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The present London boroughs were created by the London Government Act 1963. They came into existence on April 1, 1965 with the creation of Greater London. The first London Borough elections had been held in 1964 with the newly elected London Borough Councils acting as "shadow" authorities before coming into power the following year. They had wider authority than the inner London metropolitan boroughs and neighbouring urban districts and municipal boroughs which they mostly replaced, but less power than the three county boroughs of Croydon, West Ham and East Ham, which ceased to exist at the same time. Between 1965 and 1986 the London boroughs were part of a two-tier system of government, and shared power with the Greater London Council (GLC). However on 1 April 1986, the GLC was abolished, the London boroughs inherited most of its powers and became in effect unitary authorities (combining both county and borough functions). Since the creation in 2000 of a new Greater London Authority, covering the former GLC area but with more limited powers, the boroughs now have powers intermediate between those of English unitary authorities and non-metropolitan districts within shire counties. The City of London is administered by its own distinct body, the City of London Corporation, which predates the London boroughs. The word borough has cognates in virtually every Germanic language, as well as other Indo-European languages. For a fuller explanation, see under boroug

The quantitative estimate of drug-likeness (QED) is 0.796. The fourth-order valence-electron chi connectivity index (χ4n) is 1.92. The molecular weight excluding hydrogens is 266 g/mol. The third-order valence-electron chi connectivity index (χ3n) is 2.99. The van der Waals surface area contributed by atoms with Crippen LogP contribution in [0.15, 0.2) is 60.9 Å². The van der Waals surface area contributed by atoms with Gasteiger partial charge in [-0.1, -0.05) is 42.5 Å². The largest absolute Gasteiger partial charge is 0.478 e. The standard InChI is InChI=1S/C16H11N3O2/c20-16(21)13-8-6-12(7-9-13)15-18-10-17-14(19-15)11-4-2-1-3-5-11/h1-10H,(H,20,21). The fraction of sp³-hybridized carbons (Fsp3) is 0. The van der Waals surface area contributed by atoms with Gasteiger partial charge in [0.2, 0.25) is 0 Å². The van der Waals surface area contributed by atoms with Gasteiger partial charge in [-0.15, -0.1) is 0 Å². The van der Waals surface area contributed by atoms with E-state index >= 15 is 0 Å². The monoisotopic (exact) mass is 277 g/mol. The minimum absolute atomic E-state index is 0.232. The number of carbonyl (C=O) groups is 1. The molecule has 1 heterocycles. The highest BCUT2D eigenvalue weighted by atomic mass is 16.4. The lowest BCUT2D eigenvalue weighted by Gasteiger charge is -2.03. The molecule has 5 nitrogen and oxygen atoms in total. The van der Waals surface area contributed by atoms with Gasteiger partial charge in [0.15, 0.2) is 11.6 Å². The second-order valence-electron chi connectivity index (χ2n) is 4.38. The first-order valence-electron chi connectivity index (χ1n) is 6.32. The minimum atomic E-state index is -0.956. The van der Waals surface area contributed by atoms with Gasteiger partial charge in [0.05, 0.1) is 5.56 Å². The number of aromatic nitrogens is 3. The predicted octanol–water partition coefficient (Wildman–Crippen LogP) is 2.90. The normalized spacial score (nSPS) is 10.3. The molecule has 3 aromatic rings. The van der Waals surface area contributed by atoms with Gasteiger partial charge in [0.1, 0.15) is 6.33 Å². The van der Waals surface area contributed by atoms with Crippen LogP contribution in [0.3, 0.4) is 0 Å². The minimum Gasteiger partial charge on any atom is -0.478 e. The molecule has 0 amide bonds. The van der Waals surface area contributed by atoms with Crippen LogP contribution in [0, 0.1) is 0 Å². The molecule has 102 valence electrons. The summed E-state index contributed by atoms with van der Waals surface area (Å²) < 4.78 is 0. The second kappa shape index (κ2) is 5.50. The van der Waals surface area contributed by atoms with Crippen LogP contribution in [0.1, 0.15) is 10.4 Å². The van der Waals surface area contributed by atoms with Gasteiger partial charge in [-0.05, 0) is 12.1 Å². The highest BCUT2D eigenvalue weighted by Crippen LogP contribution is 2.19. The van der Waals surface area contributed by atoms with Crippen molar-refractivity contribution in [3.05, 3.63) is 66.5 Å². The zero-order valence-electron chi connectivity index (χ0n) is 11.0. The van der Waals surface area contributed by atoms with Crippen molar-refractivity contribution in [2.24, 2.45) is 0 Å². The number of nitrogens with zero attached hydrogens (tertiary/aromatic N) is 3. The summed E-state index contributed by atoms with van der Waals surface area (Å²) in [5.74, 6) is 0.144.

History of bathrooms .
Although it was not with hygiene in mind, the first records for the use of baths date back as far as 3000 B.C. At this time water had a strong religious value, being seen as a purifying element for both body and soul, and so it was not uncommon for people to be required to cleanse themselves before entering a sacred area. Baths are recorded as part of a village or town life throughout this period, with a split between steam baths in Europe and America and cold baths in Asia. Communal baths were erected in a distinctly separate area to the living quarters of the village, with a view to preventing evil spirits from entering the domestic quarters of a commune.